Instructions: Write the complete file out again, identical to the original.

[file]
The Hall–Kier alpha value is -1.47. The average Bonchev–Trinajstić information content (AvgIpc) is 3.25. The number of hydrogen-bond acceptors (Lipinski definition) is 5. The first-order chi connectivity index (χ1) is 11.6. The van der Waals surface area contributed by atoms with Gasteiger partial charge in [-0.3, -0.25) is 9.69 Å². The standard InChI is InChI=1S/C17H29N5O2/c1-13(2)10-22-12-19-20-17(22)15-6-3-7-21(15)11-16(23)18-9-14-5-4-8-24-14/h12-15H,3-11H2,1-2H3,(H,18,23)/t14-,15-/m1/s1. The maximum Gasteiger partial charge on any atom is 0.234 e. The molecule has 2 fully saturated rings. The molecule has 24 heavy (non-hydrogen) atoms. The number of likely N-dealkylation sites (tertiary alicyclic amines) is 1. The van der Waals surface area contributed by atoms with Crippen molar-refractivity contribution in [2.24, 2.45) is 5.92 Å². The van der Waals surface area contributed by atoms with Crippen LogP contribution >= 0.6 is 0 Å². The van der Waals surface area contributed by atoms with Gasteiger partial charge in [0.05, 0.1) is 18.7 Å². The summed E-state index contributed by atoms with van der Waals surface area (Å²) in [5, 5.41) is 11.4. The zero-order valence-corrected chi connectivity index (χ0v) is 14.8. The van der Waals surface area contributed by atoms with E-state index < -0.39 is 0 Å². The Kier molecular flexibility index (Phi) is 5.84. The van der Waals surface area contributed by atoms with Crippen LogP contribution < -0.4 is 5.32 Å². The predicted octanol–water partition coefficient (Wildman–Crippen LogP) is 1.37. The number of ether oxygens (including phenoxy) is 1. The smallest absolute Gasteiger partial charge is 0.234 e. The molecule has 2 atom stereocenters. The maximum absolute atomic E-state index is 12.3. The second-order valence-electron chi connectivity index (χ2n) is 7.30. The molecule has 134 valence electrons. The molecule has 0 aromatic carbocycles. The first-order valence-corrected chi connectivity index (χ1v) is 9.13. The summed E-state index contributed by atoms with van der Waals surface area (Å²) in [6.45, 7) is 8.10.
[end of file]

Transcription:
The Hall–Kier alpha value is -1.47. The average Bonchev–Trinajstić information content (AvgIpc) is 3.25. The number of hydrogen-bond acceptors (Lipinski definition) is 5. The first-order chi connectivity index (χ1) is 11.6. The van der Waals surface area contributed by atoms with Gasteiger partial charge in [-0.3, -0.25) is 9.69 Å². The standard InChI is InChI=1S/C17H29N5O2/c1-13(2)10-22-12-19-20-17(22)15-6-3-7-21(15)11-16(23)18-9-14-5-4-8-24-14/h12-15H,3-11H2,1-2H3,(H,18,23)/t14-,15-/m1/s1. The maximum Gasteiger partial charge on any atom is 0.234 e. The molecule has 2 fully saturated rings. The molecule has 24 heavy (non-hydrogen) atoms. The number of likely N-dealkylation sites (tertiary alicyclic amines) is 1. The van der Waals surface area contributed by atoms with Crippen molar-refractivity contribution in [2.24, 2.45) is 5.92 Å². The van der Waals surface area contributed by atoms with Crippen LogP contribution >= 0.6 is 0 Å². The van der Waals surface area contributed by atoms with Gasteiger partial charge in [0.05, 0.1) is 18.7 Å². The summed E-state index contributed by atoms with van der Waals surface area (Å²) in [5, 5.41) is 11.4. The zero-order valence-corrected chi connectivity index (χ0v) is 14.8. The van der Waals surface area contributed by atoms with E-state index < -0.39 is 0 Å². The Kier molecular flexibility index (Phi) is 5.84. The van der Waals surface area contributed by atoms with Crippen LogP contribution < -0.4 is 5.32 Å². The predicted octanol–water partition coefficient (Wildman–Crippen LogP) is 1.37. The number of ether oxygens (including phenoxy) is 1. The smallest absolute Gasteiger partial charge is 0.234 e. The molecule has 2 atom stereocenters. The maximum absolute atomic E-state index is 12.3. The second-order valence-electron chi connectivity index (χ2n) is 7.30. The molecule has 134 valence electrons. The molecule has 0 aromatic carbocycles. The first-order valence-corrected chi connectivity index (χ1v) is 9.13. The summed E-state index contributed by atoms with van der Waals surface area (Å²) in [6.45, 7) is 8.10.